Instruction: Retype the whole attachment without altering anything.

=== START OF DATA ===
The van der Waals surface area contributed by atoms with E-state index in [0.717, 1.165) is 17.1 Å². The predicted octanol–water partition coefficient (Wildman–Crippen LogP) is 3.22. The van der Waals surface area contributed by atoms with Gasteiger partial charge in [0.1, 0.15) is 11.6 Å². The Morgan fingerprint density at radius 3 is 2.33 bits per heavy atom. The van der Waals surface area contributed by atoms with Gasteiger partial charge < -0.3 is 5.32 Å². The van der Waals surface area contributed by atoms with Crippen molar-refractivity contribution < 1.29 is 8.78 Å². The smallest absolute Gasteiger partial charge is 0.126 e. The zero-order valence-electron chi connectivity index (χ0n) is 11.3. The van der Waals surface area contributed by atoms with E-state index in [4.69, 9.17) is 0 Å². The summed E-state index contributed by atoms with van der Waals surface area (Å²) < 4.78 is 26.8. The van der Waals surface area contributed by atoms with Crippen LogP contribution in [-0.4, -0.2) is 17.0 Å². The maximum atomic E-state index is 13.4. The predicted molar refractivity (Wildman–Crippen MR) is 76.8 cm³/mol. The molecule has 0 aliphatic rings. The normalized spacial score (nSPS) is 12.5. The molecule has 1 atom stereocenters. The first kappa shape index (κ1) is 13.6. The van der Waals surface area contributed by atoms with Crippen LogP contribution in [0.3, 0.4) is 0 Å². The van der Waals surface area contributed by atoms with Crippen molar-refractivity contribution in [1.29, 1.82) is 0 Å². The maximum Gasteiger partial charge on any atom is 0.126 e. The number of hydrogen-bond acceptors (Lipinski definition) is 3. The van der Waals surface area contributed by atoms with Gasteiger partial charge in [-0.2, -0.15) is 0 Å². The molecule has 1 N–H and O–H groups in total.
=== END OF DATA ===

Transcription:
The van der Waals surface area contributed by atoms with E-state index in [0.717, 1.165) is 17.1 Å². The predicted octanol–water partition coefficient (Wildman–Crippen LogP) is 3.22. The van der Waals surface area contributed by atoms with Gasteiger partial charge in [0.1, 0.15) is 11.6 Å². The Morgan fingerprint density at radius 3 is 2.33 bits per heavy atom. The van der Waals surface area contributed by atoms with Gasteiger partial charge < -0.3 is 5.32 Å². The van der Waals surface area contributed by atoms with Crippen molar-refractivity contribution < 1.29 is 8.78 Å². The smallest absolute Gasteiger partial charge is 0.126 e. The zero-order valence-electron chi connectivity index (χ0n) is 11.3. The van der Waals surface area contributed by atoms with E-state index in [4.69, 9.17) is 0 Å². The summed E-state index contributed by atoms with van der Waals surface area (Å²) < 4.78 is 26.8. The van der Waals surface area contributed by atoms with Crippen LogP contribution in [-0.4, -0.2) is 17.0 Å². The maximum atomic E-state index is 13.4. The predicted molar refractivity (Wildman–Crippen MR) is 76.8 cm³/mol. The molecule has 0 aliphatic rings. The normalized spacial score (nSPS) is 12.5. The molecule has 1 atom stereocenters. The first kappa shape index (κ1) is 13.6. The van der Waals surface area contributed by atoms with Crippen LogP contribution in [0.3, 0.4) is 0 Å². The van der Waals surface area contributed by atoms with Crippen molar-refractivity contribution in [1.29, 1.82) is 0 Å². The maximum Gasteiger partial charge on any atom is 0.126 e. The number of hydrogen-bond acceptors (Lipinski definition) is 3. The van der Waals surface area contributed by atoms with Gasteiger partial charge in [-0.2, -0.15) is 0 Å². The molecule has 1 N–H and O–H groups in total.